zondag 31 januari 2016

Have Jews more to fear than other people?

One could think so. A skullcap on the head of a teacher in Marseille was sufficient grounds for an, otherwise neat, 15-year-old Muslim to stab him down. Muslim women are sometimes attacked because of their headscarves. However, that they are stabbed for that reason, I have not heard of in Western Europe.

But there is much to compensate that thought. Such as the observation that Jews are no longer the proverbial strangers they were always held for. They are now one of the many ethnic minority groups, rather a bit more integrated than other groups. Xenophobic extreme right now has to divide its attention between all those groups and therefore from that side it is relatively safer for Jews.

Indeed, in recent decades danger has been added from the side of extremist Muslims, see above. But their violence is not directed exclusively against Jews. It has also targeted cartoonists, pop concert and terrace visitors. Whether one is secular, Jewish, Christian, even Muslim, it does not matter anymore.

Also at the level of national communities Jews gain company. Where around 2005 it still was ‘unheard barbaric’ to build a security fence as Israel did, at present the list of names of countries that build walls is almost endless. Like those on the border of Tunisia and Libya, Iran and Pakistan, the US and Mexico, Botswana and South Africa, Saudi Arabia and Yemen, and much more. The feeling of security that for Israel is linked to borders is not as anachronistic yet as was generally thought.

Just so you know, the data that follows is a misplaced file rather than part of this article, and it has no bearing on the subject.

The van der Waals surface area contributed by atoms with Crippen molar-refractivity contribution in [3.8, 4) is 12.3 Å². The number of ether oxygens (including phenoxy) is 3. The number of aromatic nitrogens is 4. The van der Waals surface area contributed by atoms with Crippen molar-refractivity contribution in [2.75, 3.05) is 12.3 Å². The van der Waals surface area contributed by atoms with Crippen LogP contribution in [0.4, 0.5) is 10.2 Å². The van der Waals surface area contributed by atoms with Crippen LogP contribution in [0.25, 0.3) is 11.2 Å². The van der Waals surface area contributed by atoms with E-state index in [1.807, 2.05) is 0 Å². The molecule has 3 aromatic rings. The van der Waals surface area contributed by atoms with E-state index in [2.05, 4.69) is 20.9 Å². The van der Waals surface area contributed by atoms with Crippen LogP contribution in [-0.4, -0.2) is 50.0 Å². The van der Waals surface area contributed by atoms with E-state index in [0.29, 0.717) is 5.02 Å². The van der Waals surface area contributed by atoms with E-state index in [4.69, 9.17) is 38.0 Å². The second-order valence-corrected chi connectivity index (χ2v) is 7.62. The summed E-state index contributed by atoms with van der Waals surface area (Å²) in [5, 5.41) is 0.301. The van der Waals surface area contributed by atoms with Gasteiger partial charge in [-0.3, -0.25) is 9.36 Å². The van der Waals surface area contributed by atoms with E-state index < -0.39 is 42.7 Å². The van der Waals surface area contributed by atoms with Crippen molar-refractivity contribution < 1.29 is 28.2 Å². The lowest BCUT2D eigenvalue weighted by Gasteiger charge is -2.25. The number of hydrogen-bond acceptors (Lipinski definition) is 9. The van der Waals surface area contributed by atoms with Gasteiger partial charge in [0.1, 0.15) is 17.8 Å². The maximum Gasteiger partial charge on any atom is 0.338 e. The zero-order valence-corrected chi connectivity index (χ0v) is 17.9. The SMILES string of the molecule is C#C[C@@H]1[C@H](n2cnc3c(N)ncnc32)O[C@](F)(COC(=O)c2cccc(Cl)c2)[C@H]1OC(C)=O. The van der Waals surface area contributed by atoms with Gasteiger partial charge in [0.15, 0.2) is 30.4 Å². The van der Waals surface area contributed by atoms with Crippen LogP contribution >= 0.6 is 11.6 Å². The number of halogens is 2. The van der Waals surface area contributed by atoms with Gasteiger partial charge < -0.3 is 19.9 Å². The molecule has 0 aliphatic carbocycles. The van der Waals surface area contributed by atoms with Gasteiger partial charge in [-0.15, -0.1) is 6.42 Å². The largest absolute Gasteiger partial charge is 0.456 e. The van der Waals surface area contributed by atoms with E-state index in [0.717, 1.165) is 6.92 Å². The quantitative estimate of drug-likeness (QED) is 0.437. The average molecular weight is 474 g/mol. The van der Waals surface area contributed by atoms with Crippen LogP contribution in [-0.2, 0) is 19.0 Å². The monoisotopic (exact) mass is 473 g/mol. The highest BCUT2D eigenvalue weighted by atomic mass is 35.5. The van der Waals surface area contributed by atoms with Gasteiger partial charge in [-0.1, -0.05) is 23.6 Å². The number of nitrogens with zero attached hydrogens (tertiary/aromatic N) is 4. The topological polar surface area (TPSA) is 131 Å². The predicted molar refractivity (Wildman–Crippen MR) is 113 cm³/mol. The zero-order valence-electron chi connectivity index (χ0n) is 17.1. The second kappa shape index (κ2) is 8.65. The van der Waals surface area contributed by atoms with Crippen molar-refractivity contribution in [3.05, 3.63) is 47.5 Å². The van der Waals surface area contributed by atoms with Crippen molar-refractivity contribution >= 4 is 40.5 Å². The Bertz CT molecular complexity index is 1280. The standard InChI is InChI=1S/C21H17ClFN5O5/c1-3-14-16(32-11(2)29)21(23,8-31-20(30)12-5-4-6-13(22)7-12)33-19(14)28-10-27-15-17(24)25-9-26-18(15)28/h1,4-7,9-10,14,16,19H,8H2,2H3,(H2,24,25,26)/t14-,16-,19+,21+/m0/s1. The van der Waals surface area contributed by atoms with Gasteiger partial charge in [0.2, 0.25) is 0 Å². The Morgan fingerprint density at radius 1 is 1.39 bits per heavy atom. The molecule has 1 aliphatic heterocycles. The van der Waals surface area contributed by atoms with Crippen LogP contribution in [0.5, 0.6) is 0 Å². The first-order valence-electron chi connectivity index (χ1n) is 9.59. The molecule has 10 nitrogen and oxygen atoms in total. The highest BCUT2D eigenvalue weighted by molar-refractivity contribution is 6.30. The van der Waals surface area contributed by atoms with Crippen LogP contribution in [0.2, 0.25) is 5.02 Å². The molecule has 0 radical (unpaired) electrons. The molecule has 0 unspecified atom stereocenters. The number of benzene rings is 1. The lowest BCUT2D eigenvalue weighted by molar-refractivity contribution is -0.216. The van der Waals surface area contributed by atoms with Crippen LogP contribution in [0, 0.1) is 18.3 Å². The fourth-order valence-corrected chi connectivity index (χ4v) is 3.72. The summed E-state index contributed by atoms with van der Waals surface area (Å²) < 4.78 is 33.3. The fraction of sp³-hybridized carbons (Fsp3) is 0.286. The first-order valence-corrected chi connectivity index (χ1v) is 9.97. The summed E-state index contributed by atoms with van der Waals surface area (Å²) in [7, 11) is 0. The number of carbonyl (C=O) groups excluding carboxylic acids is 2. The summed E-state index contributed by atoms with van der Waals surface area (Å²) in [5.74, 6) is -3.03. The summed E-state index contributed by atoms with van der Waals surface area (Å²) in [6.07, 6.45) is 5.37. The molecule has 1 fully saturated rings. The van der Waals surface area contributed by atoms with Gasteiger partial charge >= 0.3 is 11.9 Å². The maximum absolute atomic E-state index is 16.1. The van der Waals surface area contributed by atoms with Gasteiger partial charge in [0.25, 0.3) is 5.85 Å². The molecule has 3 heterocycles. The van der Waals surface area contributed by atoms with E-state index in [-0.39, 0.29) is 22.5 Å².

Thus, as to the wall, the international community can no longer that easily condemn it. Of course Israeli policy in the West Bank can still rightly be condemned, so from that perspective Israel and Jews remain unabatedly vulnerable.

But it could well be that the moral aspect in the  relations with Israel will weigh less heavily as the terror continues rampant in the Western world. In such circumstances a sense of kinship with Israel is more obvious. After all, Israel has been fighting since its inception - ie prior to occupancy - against terror.

That may explain why, for instance, there is a lot of attention lately to the Israeli way of securing aircraft. According to The Economist, the, until recently controversial, Israeli approach is more effective than the American. “Americans search for weapons, Israelis search for suspects.” The latter implies an approach whereby suspects or just nervous people are often subjected to humiliating search. Frustration of attacks along that way has proven more successful than by luggage control.

Would trendwatcher Adjiesj Bakas be right when, along with the ‘Surinamisation of love’, he sees coming the  ‘Israelisation of society’? Whether life will be nicer because of that, that’s a good question – but now for everyone.

Does everybody become Jewish?